Single port thoracoscopy for diaphragmatic disorders

a report from Dr. Chin Hao Chen and his colleagues at Mackay Memorial Hospital on 21 cases of diaphragmatic plication via single and dual port thoracoscopy.

Dr. Chen and his colleagues at Mackay Memorial Hospital in Taiwan published a new article on their experiences using single and dual port thoracoscopy for diaphragm plication.

The report follows 21 cases from July of 2008 to December of 2011.   All 21 cases with left-sided eventrations.  11 were plicated using dual port thoracoscopy in the time period prior to January 2010.  In January of 2010, single port thoracoscopy became routine practice at Mackay Memorial.  The 10 subsequent cases were all performed by single-port thoracoscopy.

Surgical procedure:  The average surgical time between dual port and single port varied by ten minutes with dual port surgery taking longer, averaging 92 minutes. ( see Table 1 of original article).  2.0 silk suture was used for plication of the diaphragm.

Port placement: 

In cases using dual port thoracoscopy, the surgeons made the first port at the 7th ICS near the MCL with a second port at the 4th or 5th ICS along the anterior axillary line.

For single port cases, the sole port was 1.5 to 2.0 cm in length and was placed at the 6th ICS along the anterior axillary line.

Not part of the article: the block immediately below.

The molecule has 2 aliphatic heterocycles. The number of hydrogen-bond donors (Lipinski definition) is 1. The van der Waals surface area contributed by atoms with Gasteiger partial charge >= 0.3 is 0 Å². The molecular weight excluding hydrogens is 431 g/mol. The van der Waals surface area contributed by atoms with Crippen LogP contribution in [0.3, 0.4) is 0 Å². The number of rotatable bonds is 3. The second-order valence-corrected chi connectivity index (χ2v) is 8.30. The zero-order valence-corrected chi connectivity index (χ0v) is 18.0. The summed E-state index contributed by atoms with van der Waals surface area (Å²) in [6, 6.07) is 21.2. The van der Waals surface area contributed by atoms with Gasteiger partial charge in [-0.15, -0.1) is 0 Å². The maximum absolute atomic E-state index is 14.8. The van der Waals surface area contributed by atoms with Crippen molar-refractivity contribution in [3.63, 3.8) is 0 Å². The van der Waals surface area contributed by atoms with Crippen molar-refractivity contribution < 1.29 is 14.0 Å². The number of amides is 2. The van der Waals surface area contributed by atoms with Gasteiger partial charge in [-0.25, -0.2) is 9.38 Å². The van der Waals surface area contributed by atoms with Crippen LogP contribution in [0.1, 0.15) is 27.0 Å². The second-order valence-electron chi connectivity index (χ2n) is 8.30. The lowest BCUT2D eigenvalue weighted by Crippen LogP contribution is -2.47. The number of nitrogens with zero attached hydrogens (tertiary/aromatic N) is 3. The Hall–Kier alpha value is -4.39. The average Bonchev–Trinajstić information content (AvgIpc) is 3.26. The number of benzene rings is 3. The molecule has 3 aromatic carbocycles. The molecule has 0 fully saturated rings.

Example of sutured diaphragm - (view  from thoracotomy)  Photo courtesy of Dr. Ochoa, 2011.
Example of sutured diaphragm – (view from thoracotomy) Photo courtesy of Dr. Ochoa, 2012.

At the conclusion of the VATS procedure for all patients, a single 24fr or 28fr chest tube was placed, and marcaine was administered as a intercostal block.  Patients were extubated prior to leaving the operating room.

The chest tube was removed on the first or second post-operative day.  Patients were discharged home following chest tube removal.  Post-operative pain scores were minimal, and there was no operative mortality.

The authors discuss surgical technique, and port location for a significant portion of the article.  Interested readers are advised to read the original for more details.


Interestingly, while much of the literature on diaphragmatic eventration focuses on early repairs of this condition (neonates and pediatric cases), all of the patients in this series were adults, with an average age of 54 – 55 years of age.  Both genders were represented; 15 women and 6 men, with an almost equal distribution among single and dual port cases.  (3 men in each group, 7 women in single port, 8 in dual port.)

Unlike traumatic diaphragmatic tear or rupture, diaphragmatic eventration is usually a congenital condition and may be asymptomatic.  It is often discovered incidentally after patients undergo radiographic studies for other conditions.  However, this condition may predispose patients to other conditions such as respiratory distress or dyspnea by compromising respiratory function on the affected side. In fact, the affected lung may appear tiny, and underdeveloped at the time of repair.

In Dr. Wu and Dr. Chen’s study, patients who underwent dual or single port thoracoscopy reported pain scores of four or less at 24 and 36 hours post-operatively.  Post-operative hospitalization was short, with patients being discharged on the first or second post-operative day, with no recurrences or mortality.

Reference Article: